Montreal

 

 

David Whitley compares his experiences in Canada’s big three metropoles.

 

 

 

Sidling down past cafés and restaurants that have abandoned their usual premises to sell their wares from temporary grills on the street, I find myself following the noise to a park. Inside, a band is playing a free gig. The singer announces that the next tune is a love song written by a car to a human being called: “How Do You Like These Deals?” I find myself bopping along next to a septuagenarian woman with a Last of the Summer Wine blue rinse perm and two screamingly camp men holding up a sign that says: “Marry Me”. Oh, yes, and I’m drinking apricot beer. 

 

Later on, I find Boulevard Saint-Laurent whooping over several impromptu games of Rock Paper Scissors that appear to be breaking out domino-style down the cordoned-off road. It is perhaps a little bold to categorically state that Montreal is easily the best city in Canada. After all, I’ve only been to the three biggest cities in Canada, so I can’t really speak for the relative charms of Winnipeg, Calgary, Saskatoon and Edmonton. This said, from what I’ve heard, Edmonton isn’t even the best city in Edmonton.

 

But I know if I could choose just one city to visit on a future trip to Canada, Montreal would be it. And Saturday night’s experience of walking down Boulevard St Laurent and rue Saint-Denis sums up a lot about why. Montreal has an incredible energy, a seemingly permanent state of festival, a terrace bar culture and a spirit that you just want to throw yourself into.

 

It’s just somewhere that doesn’t feel like anywhere else, a mix of European and North American, historic and pioneering. There’s loads to do and see – I felt like I’d barely scratched the surface in four days and wanted to kayak down rapids, see the art galleries, visit the old Olympic stadium and do some serious eating. Part of the charm is down to the language thing. Montreal flits between French and English with ease. It doesn’t have that ludicrous French protectionism and self-importance that the rest of Canada generally criticises Quebec for. In fact, Montreal kinda looks at Quebec as a slightly embarrassing family member.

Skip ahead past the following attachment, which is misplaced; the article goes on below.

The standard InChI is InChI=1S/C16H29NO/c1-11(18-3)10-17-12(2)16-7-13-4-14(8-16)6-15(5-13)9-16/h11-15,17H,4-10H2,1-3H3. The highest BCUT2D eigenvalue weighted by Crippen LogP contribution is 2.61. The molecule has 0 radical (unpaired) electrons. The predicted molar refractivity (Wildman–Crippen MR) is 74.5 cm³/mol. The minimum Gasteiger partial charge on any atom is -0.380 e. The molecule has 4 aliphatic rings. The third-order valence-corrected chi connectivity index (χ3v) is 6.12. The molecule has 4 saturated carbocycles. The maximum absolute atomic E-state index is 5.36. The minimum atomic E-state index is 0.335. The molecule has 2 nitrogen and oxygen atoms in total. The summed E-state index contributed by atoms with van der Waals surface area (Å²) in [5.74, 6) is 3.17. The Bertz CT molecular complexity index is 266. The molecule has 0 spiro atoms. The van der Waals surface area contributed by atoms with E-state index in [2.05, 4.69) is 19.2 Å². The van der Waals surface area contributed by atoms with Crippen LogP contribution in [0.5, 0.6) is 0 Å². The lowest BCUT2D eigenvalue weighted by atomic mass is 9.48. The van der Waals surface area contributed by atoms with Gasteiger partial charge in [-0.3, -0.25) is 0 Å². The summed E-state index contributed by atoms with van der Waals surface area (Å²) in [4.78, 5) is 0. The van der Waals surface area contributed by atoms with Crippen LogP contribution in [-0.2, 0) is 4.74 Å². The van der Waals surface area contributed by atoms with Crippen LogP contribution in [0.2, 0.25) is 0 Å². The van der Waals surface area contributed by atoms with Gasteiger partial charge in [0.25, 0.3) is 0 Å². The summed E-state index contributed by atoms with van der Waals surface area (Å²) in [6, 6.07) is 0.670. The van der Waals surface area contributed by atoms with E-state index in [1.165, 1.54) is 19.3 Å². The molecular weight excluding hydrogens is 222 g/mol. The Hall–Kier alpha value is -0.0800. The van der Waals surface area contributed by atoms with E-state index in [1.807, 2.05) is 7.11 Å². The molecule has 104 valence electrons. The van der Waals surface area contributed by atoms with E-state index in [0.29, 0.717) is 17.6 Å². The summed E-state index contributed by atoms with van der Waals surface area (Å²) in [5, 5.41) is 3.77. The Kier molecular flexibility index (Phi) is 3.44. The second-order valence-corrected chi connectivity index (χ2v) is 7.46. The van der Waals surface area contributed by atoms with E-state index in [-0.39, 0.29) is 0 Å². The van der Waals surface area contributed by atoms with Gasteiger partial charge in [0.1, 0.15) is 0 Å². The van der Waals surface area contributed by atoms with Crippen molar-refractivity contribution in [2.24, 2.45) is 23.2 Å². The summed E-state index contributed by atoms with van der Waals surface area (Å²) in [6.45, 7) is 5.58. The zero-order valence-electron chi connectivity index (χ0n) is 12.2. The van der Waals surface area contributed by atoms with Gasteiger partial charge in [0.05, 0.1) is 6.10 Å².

If you have to compare the three main Canadian cities to bands, Vancouver would be Coldplay. It’s got all the right ingredients, can be spectacular to look at and often pulls out a cracker. But expose yourself to it in more than short doses and it feels bland, like something crucial has mixed the ingredients into a dull, healthy soup.

 

Toronto, on the other hand, would be Roxette. It has a desperately uncool reputation, and is hardly setting the world on fire. But give it a go; you’ll find that it produces consistent winners and is hugely likeable whichever track you head down.

 

Montreal, of course, would be hometown heroes Arcade Fire. It’s big, it’s complex, it’s far from identikit and it has an electrifying energy. Despite everyone and his dog raving about it, the qualities that drew people in originally are still there. And, you could argue, it just keeps improving.